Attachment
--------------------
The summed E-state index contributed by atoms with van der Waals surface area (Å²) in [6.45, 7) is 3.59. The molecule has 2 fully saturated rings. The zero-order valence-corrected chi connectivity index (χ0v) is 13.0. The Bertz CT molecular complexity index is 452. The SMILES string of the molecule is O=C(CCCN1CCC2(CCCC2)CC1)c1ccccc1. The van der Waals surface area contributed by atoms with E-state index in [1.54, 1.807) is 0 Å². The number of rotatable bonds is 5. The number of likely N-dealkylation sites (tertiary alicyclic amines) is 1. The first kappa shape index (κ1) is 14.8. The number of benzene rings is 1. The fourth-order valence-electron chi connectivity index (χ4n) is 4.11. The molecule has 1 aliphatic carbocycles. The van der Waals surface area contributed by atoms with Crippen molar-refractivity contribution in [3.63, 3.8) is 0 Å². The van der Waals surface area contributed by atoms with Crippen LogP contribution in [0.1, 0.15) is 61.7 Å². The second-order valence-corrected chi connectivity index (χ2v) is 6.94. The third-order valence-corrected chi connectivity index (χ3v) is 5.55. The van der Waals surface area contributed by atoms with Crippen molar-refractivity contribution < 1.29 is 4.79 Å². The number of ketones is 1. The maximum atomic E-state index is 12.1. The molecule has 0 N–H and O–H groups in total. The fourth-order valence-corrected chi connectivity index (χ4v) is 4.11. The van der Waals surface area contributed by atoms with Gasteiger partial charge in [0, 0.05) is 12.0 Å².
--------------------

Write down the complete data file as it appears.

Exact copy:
The summed E-state index contributed by atoms with van der Waals surface area (Å²) in [6.45, 7) is 3.59. The molecule has 2 fully saturated rings. The zero-order valence-corrected chi connectivity index (χ0v) is 13.0. The Bertz CT molecular complexity index is 452. The SMILES string of the molecule is O=C(CCCN1CCC2(CCCC2)CC1)c1ccccc1. The van der Waals surface area contributed by atoms with E-state index in [1.54, 1.807) is 0 Å². The number of rotatable bonds is 5. The number of likely N-dealkylation sites (tertiary alicyclic amines) is 1. The first kappa shape index (κ1) is 14.8. The number of benzene rings is 1. The fourth-order valence-electron chi connectivity index (χ4n) is 4.11. The molecule has 1 aliphatic carbocycles. The van der Waals surface area contributed by atoms with Crippen molar-refractivity contribution in [3.63, 3.8) is 0 Å². The van der Waals surface area contributed by atoms with Crippen LogP contribution in [0.1, 0.15) is 61.7 Å². The second-order valence-corrected chi connectivity index (χ2v) is 6.94. The third-order valence-corrected chi connectivity index (χ3v) is 5.55. The van der Waals surface area contributed by atoms with Crippen molar-refractivity contribution < 1.29 is 4.79 Å². The number of ketones is 1. The maximum atomic E-state index is 12.1. The molecule has 0 N–H and O–H groups in total. The fourth-order valence-corrected chi connectivity index (χ4v) is 4.11. The van der Waals surface area contributed by atoms with Gasteiger partial charge in [0, 0.05) is 12.0 Å².